Google Analytics helps you improve web design and increase sales

Published: Friday, June 29th, 2018

Google analytics (GA) is a free tool that small business owners can use to monitor web traffic and behaviour on your website. If you have no idea how your business website is performing then this tool is one that you should familiarise yourself with. To use it you must open a Google Analytics account and have your website synched up with Google in order for them to track data about your visitors’ behaviour. This requires a piece of tracking code from your website. Those of you with basic web design skills will know how to get the code but for those of you who don’t, ask your web developer for help. Once you are hooked up, you can begin tracking visitor activity on your web pages.  On the homepage you will find sets of data that provide an overview of your website visitor activity, but GA is a powerful tool that allows you to drill down further into the raw data to identify behavioural patterns on your web pages. We will cover those in more depth later, but for all you beginners here are some of the basic data sets to get you started.

What is your website traffic?

The purpose of the analytics tool is to give you an idea of which pages on your website perform well and which ones don’t in terms of visitor traffic and conversions. You need to be able to identify the web pages with low traffic, or pages with poor conversions rates such as your product sales pages. Knowing there is an issue with a particular page means you can do something about it. It gives you and your web design team a chance to discuss the issues that may be negatively affecting a web page from the visitor’s point of view. GA has a calendar that allows you to measure the activity on your website within any given time period e.g. 7 days, 28 days, 90 days, 6 months, a whole year. Once you set your required time-frame Google provides you with the raw data for that given period.  Here are some of the traffic results you will see right on the analytics home page.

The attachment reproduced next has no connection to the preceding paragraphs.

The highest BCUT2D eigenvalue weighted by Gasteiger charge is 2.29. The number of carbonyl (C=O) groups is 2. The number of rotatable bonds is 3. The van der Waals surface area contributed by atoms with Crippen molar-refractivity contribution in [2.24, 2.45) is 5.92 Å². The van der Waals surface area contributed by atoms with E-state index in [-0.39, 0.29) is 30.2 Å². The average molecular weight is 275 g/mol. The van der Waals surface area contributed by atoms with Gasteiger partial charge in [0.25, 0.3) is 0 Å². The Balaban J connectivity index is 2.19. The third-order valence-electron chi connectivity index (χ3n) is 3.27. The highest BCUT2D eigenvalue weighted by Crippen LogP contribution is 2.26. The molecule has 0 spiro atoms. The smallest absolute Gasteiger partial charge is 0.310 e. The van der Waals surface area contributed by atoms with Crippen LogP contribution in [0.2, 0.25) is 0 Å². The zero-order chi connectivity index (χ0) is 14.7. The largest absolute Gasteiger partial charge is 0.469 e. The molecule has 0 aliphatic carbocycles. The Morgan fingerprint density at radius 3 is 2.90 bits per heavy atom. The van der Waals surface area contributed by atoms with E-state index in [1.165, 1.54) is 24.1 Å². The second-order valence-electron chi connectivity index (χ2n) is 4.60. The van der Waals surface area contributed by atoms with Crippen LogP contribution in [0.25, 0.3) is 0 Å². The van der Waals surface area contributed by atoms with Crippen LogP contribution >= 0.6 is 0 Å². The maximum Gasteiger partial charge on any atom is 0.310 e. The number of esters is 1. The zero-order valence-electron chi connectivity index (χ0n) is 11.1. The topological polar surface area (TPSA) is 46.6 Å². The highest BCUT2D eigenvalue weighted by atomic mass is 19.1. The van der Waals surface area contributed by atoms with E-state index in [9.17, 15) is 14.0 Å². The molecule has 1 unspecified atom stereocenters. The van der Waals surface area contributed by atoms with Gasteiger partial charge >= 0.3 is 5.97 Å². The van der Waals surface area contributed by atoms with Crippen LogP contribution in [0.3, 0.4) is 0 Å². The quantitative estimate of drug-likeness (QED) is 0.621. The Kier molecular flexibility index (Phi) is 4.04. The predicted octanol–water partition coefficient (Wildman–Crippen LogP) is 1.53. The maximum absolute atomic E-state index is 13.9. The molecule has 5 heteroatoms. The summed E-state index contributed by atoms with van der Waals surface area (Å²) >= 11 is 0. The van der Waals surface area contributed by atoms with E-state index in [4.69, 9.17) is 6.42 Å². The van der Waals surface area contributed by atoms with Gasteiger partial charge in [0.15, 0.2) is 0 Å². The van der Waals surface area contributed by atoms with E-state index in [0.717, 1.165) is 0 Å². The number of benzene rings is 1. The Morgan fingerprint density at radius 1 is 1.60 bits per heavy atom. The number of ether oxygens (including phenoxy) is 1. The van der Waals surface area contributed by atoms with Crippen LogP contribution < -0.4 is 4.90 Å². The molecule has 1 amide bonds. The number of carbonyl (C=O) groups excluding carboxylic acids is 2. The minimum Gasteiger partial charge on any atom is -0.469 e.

• Users: number of visitors to your website per time period
• Sessions: total number of sessions the users had on your website within the time period